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David Poland

By David Poland

BYOB 42809

Sorry if I gave anyone whiplash with the problems loading the last entry… and sorry to the 99% of you who have no idea what I am talking about.
Does anyone care as little as I do about the agency merger?
Michael Speier writes in The Wrap, “The new company’s creation is, without a doubt, an industry-shifting jolt to the entertainment business at large. WME is now a company that will automatically rival CAA as the top agency in town both in terms of mojo and clients.”
But there is no real notion of why anyone who is not directly connected to this inside baseball story should be paying much attention. Will a greater consolidation of talent create better movies or just more shitty packages?
Agencies have too much power and are paid way too much money in packaging deals already… so is there some way that his deal changes that… aside from making it incrementally worse? I mean, agencies don’t MAKE anything… they are middle men.
And frankly, the one notable thing is the use of the word “Entertainment” in the new title, which scarily suggests that there may be an intention to assert more of a hand in developing movies and television… people whose jobs – with all due respect – are not to make anything of quality, but to sell something.
The real power remains with the studios and distribution channels, though the people in charge of these things often forget that they are The Money and that the agencies are not, giving too much to the agents and threatening the financial potential of projects.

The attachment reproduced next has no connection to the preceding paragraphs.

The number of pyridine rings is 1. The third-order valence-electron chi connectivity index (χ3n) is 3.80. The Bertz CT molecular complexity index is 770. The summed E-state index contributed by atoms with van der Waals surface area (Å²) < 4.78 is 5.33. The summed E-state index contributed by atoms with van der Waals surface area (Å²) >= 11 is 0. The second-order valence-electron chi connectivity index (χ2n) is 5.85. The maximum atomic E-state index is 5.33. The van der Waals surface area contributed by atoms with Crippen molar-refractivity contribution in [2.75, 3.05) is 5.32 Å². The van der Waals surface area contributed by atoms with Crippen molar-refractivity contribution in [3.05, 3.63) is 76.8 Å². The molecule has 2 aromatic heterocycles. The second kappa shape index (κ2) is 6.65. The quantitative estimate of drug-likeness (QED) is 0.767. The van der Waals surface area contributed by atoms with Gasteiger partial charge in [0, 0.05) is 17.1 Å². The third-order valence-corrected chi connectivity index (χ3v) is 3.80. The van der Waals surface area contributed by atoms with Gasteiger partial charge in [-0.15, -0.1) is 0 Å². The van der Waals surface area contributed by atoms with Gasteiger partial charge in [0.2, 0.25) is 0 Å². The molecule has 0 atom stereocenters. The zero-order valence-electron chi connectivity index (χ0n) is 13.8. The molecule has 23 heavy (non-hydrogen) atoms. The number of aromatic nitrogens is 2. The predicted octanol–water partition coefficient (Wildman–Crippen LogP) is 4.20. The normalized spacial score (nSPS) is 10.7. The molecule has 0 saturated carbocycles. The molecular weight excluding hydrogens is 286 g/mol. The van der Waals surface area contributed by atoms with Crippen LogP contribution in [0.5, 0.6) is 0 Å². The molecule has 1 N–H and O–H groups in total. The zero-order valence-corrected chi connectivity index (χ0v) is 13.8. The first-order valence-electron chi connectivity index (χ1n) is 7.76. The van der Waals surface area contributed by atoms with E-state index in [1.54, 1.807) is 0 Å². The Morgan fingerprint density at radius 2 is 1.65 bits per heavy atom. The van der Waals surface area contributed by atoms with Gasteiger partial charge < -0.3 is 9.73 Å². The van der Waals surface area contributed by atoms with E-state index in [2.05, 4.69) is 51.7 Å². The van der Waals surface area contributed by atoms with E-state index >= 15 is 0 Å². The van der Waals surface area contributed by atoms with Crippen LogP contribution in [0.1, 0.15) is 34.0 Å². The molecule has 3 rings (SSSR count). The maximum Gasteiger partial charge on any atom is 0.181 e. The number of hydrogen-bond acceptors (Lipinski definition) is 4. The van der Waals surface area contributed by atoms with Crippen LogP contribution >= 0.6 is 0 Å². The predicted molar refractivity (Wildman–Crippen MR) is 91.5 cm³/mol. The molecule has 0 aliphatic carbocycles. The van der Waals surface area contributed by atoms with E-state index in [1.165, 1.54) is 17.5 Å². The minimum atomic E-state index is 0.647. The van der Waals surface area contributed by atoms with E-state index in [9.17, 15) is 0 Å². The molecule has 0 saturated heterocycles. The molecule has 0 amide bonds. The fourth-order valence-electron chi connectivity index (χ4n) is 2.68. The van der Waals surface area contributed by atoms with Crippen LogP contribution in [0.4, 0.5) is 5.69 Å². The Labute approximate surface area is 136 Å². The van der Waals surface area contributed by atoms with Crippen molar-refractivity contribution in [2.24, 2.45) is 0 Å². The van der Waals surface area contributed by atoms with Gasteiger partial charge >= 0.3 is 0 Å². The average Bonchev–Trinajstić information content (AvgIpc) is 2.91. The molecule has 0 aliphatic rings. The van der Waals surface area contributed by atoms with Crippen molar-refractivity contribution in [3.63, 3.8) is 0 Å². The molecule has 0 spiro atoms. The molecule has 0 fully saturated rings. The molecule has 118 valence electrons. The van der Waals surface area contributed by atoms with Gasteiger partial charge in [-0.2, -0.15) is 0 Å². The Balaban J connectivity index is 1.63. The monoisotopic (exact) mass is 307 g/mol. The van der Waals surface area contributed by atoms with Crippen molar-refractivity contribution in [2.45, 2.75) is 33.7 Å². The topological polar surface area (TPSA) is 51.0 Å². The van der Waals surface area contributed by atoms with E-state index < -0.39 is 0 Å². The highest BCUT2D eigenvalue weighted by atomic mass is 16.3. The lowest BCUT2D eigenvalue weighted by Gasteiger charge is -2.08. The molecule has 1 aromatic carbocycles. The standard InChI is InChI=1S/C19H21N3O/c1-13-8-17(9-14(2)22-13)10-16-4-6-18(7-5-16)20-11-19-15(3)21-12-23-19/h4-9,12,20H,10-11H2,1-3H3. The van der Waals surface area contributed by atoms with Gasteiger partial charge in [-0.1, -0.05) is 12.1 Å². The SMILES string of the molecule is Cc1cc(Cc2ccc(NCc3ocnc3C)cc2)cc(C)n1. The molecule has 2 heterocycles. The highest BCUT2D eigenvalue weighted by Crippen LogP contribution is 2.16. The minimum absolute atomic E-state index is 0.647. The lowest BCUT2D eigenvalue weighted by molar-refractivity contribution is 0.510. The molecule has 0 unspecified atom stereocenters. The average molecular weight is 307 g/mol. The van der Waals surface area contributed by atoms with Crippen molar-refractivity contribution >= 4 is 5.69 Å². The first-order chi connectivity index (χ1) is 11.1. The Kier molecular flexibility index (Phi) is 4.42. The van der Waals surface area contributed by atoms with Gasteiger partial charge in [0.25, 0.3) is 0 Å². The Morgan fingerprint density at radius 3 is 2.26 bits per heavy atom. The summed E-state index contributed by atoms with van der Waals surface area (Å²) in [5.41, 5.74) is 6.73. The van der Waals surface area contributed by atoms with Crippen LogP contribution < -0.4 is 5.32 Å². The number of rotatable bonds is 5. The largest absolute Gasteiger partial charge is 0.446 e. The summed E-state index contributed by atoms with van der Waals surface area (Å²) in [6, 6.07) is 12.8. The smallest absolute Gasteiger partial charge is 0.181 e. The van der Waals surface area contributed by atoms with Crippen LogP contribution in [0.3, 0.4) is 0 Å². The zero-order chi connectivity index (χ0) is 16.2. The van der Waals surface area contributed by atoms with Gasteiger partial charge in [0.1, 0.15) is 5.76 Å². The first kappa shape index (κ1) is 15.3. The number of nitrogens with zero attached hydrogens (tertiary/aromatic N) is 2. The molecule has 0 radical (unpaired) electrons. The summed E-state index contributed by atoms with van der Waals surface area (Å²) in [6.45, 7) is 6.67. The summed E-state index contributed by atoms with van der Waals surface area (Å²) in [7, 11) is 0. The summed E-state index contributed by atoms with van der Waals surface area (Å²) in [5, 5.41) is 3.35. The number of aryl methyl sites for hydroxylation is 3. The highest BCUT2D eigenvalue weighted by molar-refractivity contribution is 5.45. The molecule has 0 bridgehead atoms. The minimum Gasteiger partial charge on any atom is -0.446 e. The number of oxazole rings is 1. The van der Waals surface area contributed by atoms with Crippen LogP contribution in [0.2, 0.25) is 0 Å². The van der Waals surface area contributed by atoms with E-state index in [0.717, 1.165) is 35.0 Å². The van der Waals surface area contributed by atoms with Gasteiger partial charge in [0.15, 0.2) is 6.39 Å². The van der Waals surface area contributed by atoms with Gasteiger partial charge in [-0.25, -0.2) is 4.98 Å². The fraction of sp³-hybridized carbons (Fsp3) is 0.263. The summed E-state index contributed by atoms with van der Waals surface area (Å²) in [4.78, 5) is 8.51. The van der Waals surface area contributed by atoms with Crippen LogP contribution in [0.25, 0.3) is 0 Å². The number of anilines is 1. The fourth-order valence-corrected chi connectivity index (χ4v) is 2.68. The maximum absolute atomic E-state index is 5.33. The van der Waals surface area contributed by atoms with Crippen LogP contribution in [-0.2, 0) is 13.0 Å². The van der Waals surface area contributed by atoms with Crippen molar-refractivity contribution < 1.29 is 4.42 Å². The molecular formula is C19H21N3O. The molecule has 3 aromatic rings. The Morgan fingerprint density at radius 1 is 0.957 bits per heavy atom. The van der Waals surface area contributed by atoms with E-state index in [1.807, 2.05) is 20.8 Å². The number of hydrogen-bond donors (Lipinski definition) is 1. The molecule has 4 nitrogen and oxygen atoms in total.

What am I missing?

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71 Responses to “BYOB 42809”

  1. mutinyco says:

    Is this a BYOB or, like, technically a post?…

  2. leahnz says:

    ‘Does anyone care as little as I do about the agency merger?’
    i’m pretty sure i care as little as you do, dp, even littler if i may be so bold

  3. adorian says:

    Have the legal issues over “Precious” been resolved? Can it be shown as scheduled without injunctions and lawsuits? Can anyone refresh my memory as to what is going on and why?

  4. LexG says:

    In my decade-and-a-half in L.A., the only “interaction” I’ve had with any agency is when about 400 of them Return to Sendered my unsolicited headshots and comedy resumes unopened back in like ’96.
    But back when I was trying my hand at “screenwriting” (hahahahaha BAD IDEA) and would study up on agencies in like the Writer’s Market or wherever, I always thought “CAA” just SOUNDED more awesome than “William Morris.” Don’t get me wrong, then as now I’d gladly accept representation from a guy in the mailroom at the Biff Dunlap Ventriloquist’s Agency of Pacoima CA.
    But just saying, I always thought stars and directors and shit who had “CAA” under their name were extra hardcore, like being on some bad-ass record label or something. I realize it’s always been neck and neck, but INITIALS ARE POWERFUL; Some dude’s name makes it sound like a cigarette company or something.

  5. Aris P says:

    They can’t have a hand in development — they’re agents. Development = producing = not allowed.
    On an equally aggravating note — anyone else disappointed with Rescue Me this season? 18 months may have caused some expectations on my part, but it feels strangely neutered, not as manic as it was. Nothing seems to be going on.

  6. IOIOIOI says: